Genealogie Bos

This is my English-language Genealogy & Ancestry Blog.
(Mijn Nederlandstalige blog is genealogiebos.blogspot.nl).

31 Mar 2013

The Kleinjan family and their American branch

Over the years I've also been researching the extensive Kleinjan family that originated in the Hoeksche Waard area in South-Holland. I descend from the elder generations of this extended family. 
The oldest ancestor is Cleijn Jan Ariaensz who lived around 1600. His son, Arijen Jansz Cleijnjan, has descendants in Mijnsheerenland, Heinenoord, Barendrecht, Rhoon and even in Volga, Brookings, South Dakota. In 1664 one of Arie's sons, Jan Arijens Kleijnjan, married Haesje Cornelisse who originated from Charlois, now part of Rotterdam. Jan's burial was registered on 26-1-1712 in 's-Gravendeel.

Since the baptism records of the village of 's-Gravendeel are missing, children within the Kleinjan family that died young are unknown to us, and the links between subsequent generations can not always be proven. A possible son of Jan and Haesje was Arie Janse Kleinjan (†1713) who married Bastiaantje Floren van der Giessen (†1755), who introduced the given name Floris into the Kleinjan family. This couple had at least 2 sons, Floris and Jan, and 2 daughters, Johanna and Adriana. Adriana (±1705-1763) married Jan Anthonisse Duijser (1705-1764) and became one of my ancestors. 

Floris Ariensz Kleinjan (±1700-1778) married twice, as did his son Jan Florisse Kleinjan (±1740-1802), who settled in Barendrecht. Then something strange happened. Jan's 2nd wife was Lena Pieters Louter (±1754-1829), who, as a widow, married Krijn Hendriks Vermaas (1754-1825). Both had children from their first marriage. In 1807 Krijn's unmarried, 18-year-old daughter Maria Krijne Vermaas became pregnant. She said that her stepbrother Kleijs Jansz Kleinjan (1790-1869) was the father, and named the child Kleijs after him. Strangely, Kleijs never bothered to marry his stepsister. In 1803 he married another girl, and had additional issue. Being an unmarried mother, Maria was "damaged goods", but in 1814 she was finally able to marry a widower from Sliedrecht, and had additional issue, too.

An elder brother of naughty Kleijs was Floris Janse Kleinjan (1769-1795) who married the widowed Jannetje Louter, who was 10 years his senior and a sister of his stepmother. Their eldest son was Pieter Florisse Kleinjan (1796-1872) who lived in Rhoon and married twice.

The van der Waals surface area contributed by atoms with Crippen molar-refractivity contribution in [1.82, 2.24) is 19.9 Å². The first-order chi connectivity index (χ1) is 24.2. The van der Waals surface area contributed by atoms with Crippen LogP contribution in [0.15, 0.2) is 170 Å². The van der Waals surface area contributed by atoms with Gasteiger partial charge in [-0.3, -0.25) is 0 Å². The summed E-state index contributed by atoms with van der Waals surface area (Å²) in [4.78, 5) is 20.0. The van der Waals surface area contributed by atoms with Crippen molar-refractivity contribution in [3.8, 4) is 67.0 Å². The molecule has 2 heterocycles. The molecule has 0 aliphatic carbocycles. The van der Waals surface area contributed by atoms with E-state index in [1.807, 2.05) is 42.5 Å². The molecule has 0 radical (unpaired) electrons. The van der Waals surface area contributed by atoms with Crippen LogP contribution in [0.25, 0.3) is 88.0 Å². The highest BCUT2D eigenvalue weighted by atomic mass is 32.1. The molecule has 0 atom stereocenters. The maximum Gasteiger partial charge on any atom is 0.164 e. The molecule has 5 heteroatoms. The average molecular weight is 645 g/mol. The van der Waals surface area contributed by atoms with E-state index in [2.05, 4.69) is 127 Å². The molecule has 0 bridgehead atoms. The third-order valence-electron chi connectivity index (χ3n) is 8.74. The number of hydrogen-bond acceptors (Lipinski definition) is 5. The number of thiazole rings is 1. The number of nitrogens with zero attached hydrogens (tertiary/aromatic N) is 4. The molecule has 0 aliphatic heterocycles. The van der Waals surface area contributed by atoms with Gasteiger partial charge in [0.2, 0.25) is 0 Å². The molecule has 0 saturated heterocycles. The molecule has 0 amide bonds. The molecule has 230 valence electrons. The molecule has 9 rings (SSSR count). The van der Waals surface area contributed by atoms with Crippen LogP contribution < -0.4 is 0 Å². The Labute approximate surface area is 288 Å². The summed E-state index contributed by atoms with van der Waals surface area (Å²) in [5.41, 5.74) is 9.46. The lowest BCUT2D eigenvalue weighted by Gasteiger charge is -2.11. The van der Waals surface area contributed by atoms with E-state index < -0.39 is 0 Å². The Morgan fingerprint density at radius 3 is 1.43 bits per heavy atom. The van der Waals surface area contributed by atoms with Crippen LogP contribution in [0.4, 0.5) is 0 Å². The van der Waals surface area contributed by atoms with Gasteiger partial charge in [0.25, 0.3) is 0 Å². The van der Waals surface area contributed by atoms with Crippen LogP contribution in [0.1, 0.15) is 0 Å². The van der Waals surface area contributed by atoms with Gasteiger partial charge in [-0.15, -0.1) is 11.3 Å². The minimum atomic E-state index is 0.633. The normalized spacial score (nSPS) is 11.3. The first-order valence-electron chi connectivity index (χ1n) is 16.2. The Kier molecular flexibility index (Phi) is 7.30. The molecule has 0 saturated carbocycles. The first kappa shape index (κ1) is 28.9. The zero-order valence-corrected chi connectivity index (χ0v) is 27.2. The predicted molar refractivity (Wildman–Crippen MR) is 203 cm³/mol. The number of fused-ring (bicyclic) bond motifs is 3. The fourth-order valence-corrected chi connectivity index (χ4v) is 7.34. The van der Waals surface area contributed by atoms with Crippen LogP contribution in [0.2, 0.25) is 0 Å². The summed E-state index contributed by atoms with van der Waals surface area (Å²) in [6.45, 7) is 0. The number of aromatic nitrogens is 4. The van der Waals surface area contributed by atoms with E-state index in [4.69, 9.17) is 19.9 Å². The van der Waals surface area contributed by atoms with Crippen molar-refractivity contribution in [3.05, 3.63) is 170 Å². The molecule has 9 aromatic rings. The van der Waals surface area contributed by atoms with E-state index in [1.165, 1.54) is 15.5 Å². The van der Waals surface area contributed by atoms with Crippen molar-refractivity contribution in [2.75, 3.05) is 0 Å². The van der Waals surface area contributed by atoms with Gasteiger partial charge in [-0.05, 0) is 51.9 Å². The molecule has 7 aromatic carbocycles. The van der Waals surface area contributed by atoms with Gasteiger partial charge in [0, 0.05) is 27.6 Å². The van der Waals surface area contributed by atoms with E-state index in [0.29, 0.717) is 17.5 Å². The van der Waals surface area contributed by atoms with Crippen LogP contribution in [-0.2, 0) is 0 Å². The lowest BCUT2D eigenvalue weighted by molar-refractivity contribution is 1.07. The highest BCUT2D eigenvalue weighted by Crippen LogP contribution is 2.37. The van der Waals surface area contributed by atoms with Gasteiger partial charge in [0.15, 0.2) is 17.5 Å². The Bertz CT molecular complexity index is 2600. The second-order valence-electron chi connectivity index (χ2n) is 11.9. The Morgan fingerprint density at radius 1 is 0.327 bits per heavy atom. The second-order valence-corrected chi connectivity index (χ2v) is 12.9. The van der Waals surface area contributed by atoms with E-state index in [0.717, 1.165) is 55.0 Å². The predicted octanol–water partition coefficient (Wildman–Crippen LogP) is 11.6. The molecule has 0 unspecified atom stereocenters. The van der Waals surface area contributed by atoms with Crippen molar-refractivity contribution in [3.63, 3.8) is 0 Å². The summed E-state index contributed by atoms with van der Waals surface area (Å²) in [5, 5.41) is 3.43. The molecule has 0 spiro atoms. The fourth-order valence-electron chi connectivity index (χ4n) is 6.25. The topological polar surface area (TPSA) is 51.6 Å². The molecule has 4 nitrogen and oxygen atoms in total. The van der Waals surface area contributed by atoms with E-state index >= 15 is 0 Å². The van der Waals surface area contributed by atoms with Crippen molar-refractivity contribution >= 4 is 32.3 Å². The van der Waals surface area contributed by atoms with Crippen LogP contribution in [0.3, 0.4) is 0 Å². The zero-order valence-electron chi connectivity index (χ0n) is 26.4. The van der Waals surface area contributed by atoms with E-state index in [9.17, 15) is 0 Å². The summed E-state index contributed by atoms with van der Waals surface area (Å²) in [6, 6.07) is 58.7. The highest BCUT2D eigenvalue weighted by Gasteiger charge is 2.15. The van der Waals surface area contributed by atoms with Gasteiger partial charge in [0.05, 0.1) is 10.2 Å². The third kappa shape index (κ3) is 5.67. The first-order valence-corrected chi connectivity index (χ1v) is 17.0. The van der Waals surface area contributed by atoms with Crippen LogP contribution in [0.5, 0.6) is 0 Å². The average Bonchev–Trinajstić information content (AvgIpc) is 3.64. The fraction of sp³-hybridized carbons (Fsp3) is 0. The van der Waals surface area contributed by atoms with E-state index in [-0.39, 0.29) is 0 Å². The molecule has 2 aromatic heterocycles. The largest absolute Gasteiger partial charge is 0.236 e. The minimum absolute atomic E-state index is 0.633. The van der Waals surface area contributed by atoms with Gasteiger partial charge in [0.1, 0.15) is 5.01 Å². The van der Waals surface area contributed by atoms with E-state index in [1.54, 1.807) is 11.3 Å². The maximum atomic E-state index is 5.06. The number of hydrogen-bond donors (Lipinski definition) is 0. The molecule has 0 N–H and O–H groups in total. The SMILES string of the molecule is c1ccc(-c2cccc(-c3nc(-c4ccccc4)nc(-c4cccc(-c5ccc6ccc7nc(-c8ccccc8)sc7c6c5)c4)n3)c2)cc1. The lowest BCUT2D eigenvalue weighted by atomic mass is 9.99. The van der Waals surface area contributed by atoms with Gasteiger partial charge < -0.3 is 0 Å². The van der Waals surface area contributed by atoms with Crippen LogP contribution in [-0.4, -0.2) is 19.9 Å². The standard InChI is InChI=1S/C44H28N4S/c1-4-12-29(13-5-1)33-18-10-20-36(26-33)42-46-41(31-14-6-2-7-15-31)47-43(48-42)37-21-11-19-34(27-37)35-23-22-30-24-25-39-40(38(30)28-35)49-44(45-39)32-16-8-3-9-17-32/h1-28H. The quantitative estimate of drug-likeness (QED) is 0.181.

Jan "John" Kleinjan married Maria Adriaantje Huijgen 
on 31-10-1878 in Rhoon. 
Het nieuws van den Dag, Kleine Courant, 4-11-1878

Jan "John" Kleinjan
One of their sons was Jan Kleinjan (1852-1926). In Poortugaal Jan fathered 10 children with his first wife, Maria Adriaantje Huijgen (1854-1893). As a widower Jan decided to emigrate with his children to the USA. In 1893 they travelled with the steamship Rotterdam with captain Roggeveen from Rotterdam to New York.
Initially, Jan seemed to have settled in Iowa, and later he lived in Volga, Brookings, South Dakota. There Jan was known as "John". His second wife was Maria Heiltje Vis, known as "Mary". They had 6 additional children: Leendert (who died from the flu epidemic in WW1), Gerrit, William, Helena, Floyd, and Marion.    

J. Kleinjan and his children travelled with the S.S. Rotterdam to New York,
Het Nieuws van de Dag, Kleine Courant, 21-4-1893
The S.S. Rotterdam II, 3,329 tons; 119,56 x 11,89 meters, speed 12 knots.

Recently, my father told me a story about an American Kleinjan who wanted to visit The Netherlands shortly after World War II. Apparently, to be able to do so, he needed to own something in The Netherlands. The Kleinjan family is a family of farmers, so he decided to export 3 tractors to relatives in the Hoeksche Waard, the first tractors to arrive in that area. The money he earned with the deal was deposited on a Dutch bank, thus allowing him to visit The Netherlands.


Sources:
  • "1593 's-Gravendeel 1993 (Uit de geschiedenis van een dorp aan de Kil", Stichting Jubileumboek 's-Gravendeel, 1993